Owatonna school board approves cuts

/ 11 April 2012 / jennifer

Derek Sullivan, Owatonna People’s Press, April 11, 2012 –

OWATONNA — After a 40-minute discussion that included a motion by K.J. Wall to withdraw proposed staff cuts in the music and gifted and talented programs from the district’s proposals, five Owatonna school board members approved $1.8 million in budget cuts.

Board members Vilnis Giga and Vicky Jensen voted against the now-enacted budget cuts at a rare Wednesday night Owatonna school board meeting at Owatonna Junior High School. David Anderson, Bill Bernard, Jose Herrera, Don McCann and Wall voted for the budget cuts, proposed by district administrators and defended on by superintendent Tom Tapper.

Giga said he voted no because he wanted to take a closer look at withdrawing the proposed cut of 2.0 FTE (full-time equivalencies) from the elementary program. Tapper said during the meeting that if the board wanted to take something out, the elementary cut made the most sense. It’s believed that cutting the 2.0 FTE will greatly increase classes sizes.

Bernard also mentioned taking a look at the elementary cuts, but no one made a motion. Wall and Jensen both supported a motion to save music and gifted and talented staff members. Giga and Bernard said publicly that they worried about class sizes at elementary school levels. Those four would have been enough to save the 2.0 FTEs if a motion were offered.

Unlike previous school board meetings held this year at OJHS, the public forum was quiet. No one stepped forward to express concern before the vote.

Wall did make a motion to pull music and gifted and talented staff cuts out of the proposal. The 2.5 FTEs cuts dealing with music and gifted and talented would save the school district roughly $150,000. Wall questioned whether “the juice is worth the squeeze.”

“The music program has spoken,” Wall said during his sales pitch. “Music is one of the things that set Owatonna apart, and its educational benefits no one would argue.”

After the meeting, Wall said Owatonna’s music program was a key reason why he felt comfortable moving his family from Colorado four years ago.

“As I kept researching Owatonna, (its music program) kept appearing. It was one of the first things that stood out to me about the community: the support of music,” Wall said.

Tapper responded with a 10-minute rebuttal. He said he’s a strong supporter of the district’s music program. He does not see any structural changes to the district’s music program, just an increase in the number of students in out-of-class lessons. Now, those lessons normally consist of two or three students. With the reduction of 1.0 FTE, that number could range from four to six students. Tapper said during the meeting that he is still talking with music teachers on what the department will look like after the cut. So far, no plan has been agreed upon. No matter what happens, Tapper expects the music program to continue to be vibrant.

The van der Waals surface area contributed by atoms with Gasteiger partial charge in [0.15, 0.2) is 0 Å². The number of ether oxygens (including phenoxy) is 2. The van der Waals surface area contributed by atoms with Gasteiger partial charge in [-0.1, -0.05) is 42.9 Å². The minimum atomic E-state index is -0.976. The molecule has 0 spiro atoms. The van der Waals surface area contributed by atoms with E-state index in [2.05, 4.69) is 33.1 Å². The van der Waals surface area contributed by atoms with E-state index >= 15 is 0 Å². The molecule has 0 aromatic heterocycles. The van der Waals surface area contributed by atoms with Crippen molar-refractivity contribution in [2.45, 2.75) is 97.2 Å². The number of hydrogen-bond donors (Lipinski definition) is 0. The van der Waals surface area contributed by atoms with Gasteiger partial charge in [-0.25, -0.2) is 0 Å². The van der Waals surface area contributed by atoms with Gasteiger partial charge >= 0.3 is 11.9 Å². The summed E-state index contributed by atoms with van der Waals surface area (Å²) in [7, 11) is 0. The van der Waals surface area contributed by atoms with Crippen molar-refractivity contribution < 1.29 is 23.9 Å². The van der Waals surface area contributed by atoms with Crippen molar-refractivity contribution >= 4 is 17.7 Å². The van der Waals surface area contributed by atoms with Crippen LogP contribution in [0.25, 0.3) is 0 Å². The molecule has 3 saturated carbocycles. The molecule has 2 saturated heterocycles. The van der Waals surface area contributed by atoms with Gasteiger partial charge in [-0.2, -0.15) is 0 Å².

“The Owatonna music department will remain strong when compared to other Big Nine and state programs,” Tapper said.

Tapper added that the district’s upcoming implementation of inquiry and leadership programs will provide additional training for the district’s top students.

The board did vote on Wall’s motion, but it failed. Only Jensen and Wall voted for the motion.

“Honestly, I didn’t know what would happen,” Wall said. “I knew it would tough. You have to make the cuts, and all of these programs have merit.

“Like I have said all along, I’m trying to make the best decision I can with the information I’ve got.”

Tapper added the $194,000 in budget cuts into his most recent, and eventually approved, proposal because the Owatonna teachers’ union failed to approve a plan to reduce the school year by six days. Jensen asked if the funds could be returned to the general fund. Tapper said that funds were not available for any reason other than upcoming staff training on STEM, leadership and inquiry.

Jensen withdrew her motion before a vote.

Both Tapper and Bernard said publicly that if something was going to be taken out of the proposal, it should staff cuts at the elementary level. However, there was no motion or vote on saving the staff cuts at the K-6 level.

After the vote was taken, the public was once again offered a chance to comment. While McCann asked that the comments not deal with budget concerns, three residents did ask questions or comment about the cuts.

Cindy Hokanson, mother of two students in the district, said she was very disappointed with the superintendent’s and board’s action.

“I feel like I’ve been lied to,” Hokanson said. “I feel misled. Maybe I’m the only one here, but I’ve very disappointed that only two members of this school board have spoken out and shared the worries of this community.”

Hokanson questioned Tapper’s comments at a Feb. 27 school board meeting that dropped the English graduation requirement from 5 to 4.5 credits. Tapper said at the time that the reduction was to allow more flexibility for students and not because of budget concerns. In the approved proposal, district English teachers were the hardest hit, with 2.5 FTE being let go.

The approval proposal includes staff cuts totaling 12.5 FTE (full-time equivalencies) in areas of teachers and counselors. In addition, 5 FTEs were cut in the area of educational assistants. Also cut was 1.0 FTE in the area of custodial services.

While the cuts will be felt, Giga, a long-time Owatonna educator and school board member, said the reductions are not a severe as previous years.

“Tonight is not as tough as it was for everybody back in 1982,” Giga said. “That was the most devastating year in Owatonna. The cuts pale in significance, at least so far, as that year.”

Derek Sullivan can be reached at 444-2372.